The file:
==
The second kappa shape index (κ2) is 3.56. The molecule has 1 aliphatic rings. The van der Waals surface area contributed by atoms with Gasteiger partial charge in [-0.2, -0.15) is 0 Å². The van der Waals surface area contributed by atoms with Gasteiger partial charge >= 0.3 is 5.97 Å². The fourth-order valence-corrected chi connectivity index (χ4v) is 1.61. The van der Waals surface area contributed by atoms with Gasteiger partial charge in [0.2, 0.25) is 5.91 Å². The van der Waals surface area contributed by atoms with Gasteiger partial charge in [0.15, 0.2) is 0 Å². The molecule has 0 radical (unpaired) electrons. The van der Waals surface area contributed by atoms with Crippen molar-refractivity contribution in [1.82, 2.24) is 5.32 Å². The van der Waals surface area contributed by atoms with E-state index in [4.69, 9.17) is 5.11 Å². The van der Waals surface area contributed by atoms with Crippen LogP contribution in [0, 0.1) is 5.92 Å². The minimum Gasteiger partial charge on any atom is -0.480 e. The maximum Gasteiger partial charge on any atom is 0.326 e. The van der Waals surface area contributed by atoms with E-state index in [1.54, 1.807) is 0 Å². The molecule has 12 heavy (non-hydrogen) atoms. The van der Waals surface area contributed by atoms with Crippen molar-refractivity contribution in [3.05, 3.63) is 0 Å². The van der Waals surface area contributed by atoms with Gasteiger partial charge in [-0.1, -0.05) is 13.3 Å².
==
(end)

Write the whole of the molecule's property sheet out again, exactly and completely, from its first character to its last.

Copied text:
The second kappa shape index (κ2) is 3.56. The molecule has 1 aliphatic rings. The van der Waals surface area contributed by atoms with Gasteiger partial charge in [-0.2, -0.15) is 0 Å². The van der Waals surface area contributed by atoms with Gasteiger partial charge >= 0.3 is 5.97 Å². The fourth-order valence-corrected chi connectivity index (χ4v) is 1.61. The van der Waals surface area contributed by atoms with Gasteiger partial charge in [0.2, 0.25) is 5.91 Å². The van der Waals surface area contributed by atoms with Gasteiger partial charge in [0.15, 0.2) is 0 Å². The molecule has 0 radical (unpaired) electrons. The van der Waals surface area contributed by atoms with Crippen molar-refractivity contribution in [1.82, 2.24) is 5.32 Å². The van der Waals surface area contributed by atoms with E-state index in [4.69, 9.17) is 5.11 Å². The van der Waals surface area contributed by atoms with Crippen LogP contribution in [0, 0.1) is 5.92 Å². The minimum Gasteiger partial charge on any atom is -0.480 e. The maximum Gasteiger partial charge on any atom is 0.326 e. The van der Waals surface area contributed by atoms with E-state index in [1.54, 1.807) is 0 Å². The molecule has 12 heavy (non-hydrogen) atoms. The van der Waals surface area contributed by atoms with Crippen molar-refractivity contribution in [3.05, 3.63) is 0 Å². The van der Waals surface area contributed by atoms with Gasteiger partial charge in [-0.1, -0.05) is 13.3 Å².